about the author

Dan Lundin lives and loves in South Pasadena, CA. His short stories have been/will be published in H_NGM_N, Inkspill, Echo Ink Review, NANO Fiction, Black Heart Magazine, Everyday Genius, Monkeybicycle and elsewhere. He also writes the Web-comic Los Desperados.

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Melancholy Cure Prescription Strength

Dan Lundin

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The screwdriver fails to disengage the airbag, so Anders drives through the old neighborhood to his childhood home and plows into the apple tree in the front yard. His teeth rattle like dice and draw blood, but his head throbs no more, no less from the impact.

He’d planted the sapling with his father as a boy. It had matured, grown limb-sized roots deep enough to withstand a low speed ramming from an American-built sedan. It’s late in the season. Anders imagines the mealy apples that thump onto the hood to be the heads of the desiccated cats he had once strung by the tail from the tree’s low branches. The airbag falls flaccid and hangs from the steering wheel like a gigantic spent condom. In the creeping dawn light, Anders drives off, parting the wizened, mute faces that press against screened doors to see what the hell is going on.

Deciding on an outfit had been difficult. Though Anders is anti-note, he needs his act to be understood as carefully considered. The color that initially came to mind, white, didn’t stand a chance. Maybe for a drowning. Nothing involving split flesh. Black had been the natural runner up. But after assembling the pieces—polyester tux pants and hooded sweatshirt—it felt cliché. An old girlfriend, lazy and unimaginative but well-built and always tolerant when anger clouded his mind, had insisted that blue brought out his eyes, so Anders, having nothing else to go on, settled on a pair of navy workpants and a thrift store dress shirt with turquoise checks.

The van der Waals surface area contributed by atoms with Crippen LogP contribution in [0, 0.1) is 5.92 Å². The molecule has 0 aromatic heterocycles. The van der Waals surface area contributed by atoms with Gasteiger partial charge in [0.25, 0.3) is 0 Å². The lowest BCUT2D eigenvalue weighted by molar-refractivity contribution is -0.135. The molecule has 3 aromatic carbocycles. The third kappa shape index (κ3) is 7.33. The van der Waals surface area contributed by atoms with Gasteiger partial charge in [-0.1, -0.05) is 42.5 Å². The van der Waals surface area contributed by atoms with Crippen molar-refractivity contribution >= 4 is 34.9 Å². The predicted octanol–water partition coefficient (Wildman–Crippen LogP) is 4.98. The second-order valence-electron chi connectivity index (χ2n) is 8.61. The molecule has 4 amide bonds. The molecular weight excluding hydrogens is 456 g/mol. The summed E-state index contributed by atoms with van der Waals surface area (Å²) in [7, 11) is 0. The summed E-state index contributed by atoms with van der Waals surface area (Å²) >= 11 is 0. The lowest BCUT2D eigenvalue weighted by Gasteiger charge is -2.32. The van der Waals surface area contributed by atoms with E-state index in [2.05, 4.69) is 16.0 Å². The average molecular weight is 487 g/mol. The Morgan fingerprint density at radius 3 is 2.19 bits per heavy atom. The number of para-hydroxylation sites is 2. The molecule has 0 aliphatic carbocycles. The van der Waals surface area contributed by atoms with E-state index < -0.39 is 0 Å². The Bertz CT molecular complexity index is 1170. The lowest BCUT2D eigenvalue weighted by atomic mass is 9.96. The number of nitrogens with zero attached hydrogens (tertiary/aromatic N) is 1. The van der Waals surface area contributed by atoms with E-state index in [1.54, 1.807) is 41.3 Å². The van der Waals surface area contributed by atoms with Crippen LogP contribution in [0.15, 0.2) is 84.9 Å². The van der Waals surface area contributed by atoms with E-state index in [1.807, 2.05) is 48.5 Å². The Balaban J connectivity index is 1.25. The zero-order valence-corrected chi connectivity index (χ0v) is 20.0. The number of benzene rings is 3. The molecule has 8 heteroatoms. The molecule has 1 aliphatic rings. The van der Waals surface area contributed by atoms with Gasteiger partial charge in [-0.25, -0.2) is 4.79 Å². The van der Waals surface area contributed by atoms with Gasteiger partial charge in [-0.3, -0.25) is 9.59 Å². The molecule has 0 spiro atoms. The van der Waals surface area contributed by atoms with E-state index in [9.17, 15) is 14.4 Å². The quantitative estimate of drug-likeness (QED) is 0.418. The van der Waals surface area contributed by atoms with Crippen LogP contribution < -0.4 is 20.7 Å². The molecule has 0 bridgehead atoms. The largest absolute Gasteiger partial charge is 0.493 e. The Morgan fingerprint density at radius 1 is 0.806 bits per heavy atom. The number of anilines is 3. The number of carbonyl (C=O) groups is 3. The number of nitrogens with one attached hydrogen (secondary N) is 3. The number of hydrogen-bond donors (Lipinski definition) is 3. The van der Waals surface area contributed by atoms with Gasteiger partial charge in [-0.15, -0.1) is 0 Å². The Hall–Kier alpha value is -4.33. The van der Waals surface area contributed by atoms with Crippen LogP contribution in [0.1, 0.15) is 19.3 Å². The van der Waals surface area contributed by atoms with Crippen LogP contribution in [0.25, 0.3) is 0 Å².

A block away from the head of the alley, he calls AAA to request a tow truck. Along with the plastic member card, he tacks five twenty-dollar bills onto the trunk with clear packing tape. A bell nags from inside the car. Grabbing the seatbelt, he stretches it behind his seat and feeds it to the latch. He removes his black leather boots, socks and black belt and tosses them behind him. No one dyes leather blue. No one right in the head, anyway.

It’s Sunday and save the scrappy gulls, the shipyard stands vacant. The gas pedal digs into his arch as he tips it toward the floor. At fifty MPH, he speeds past the first stop sign. At ninety-six, he blurs passed the second. Anders considers saying a prayer.

Over the sprawl of concrete that fills his windshield, images draw and quarter themselves to greet him: skinning opossums by the Dumpsters, fighting dogs in vacant office buildings, spraying gasoline on the ubiquitous homeless and setting them aflame. Childish and naïve. Counseled and forgotten. All counts served in full. Time has yet to quell the memories, however, and they flee into his chest, swelling it from within like an airbag. It’s not a prayer that passes his lips now.

“Dominion over every creeping thing that creeps on earth.”

Anders has no way of knowing the strength of the cinderblock wall.

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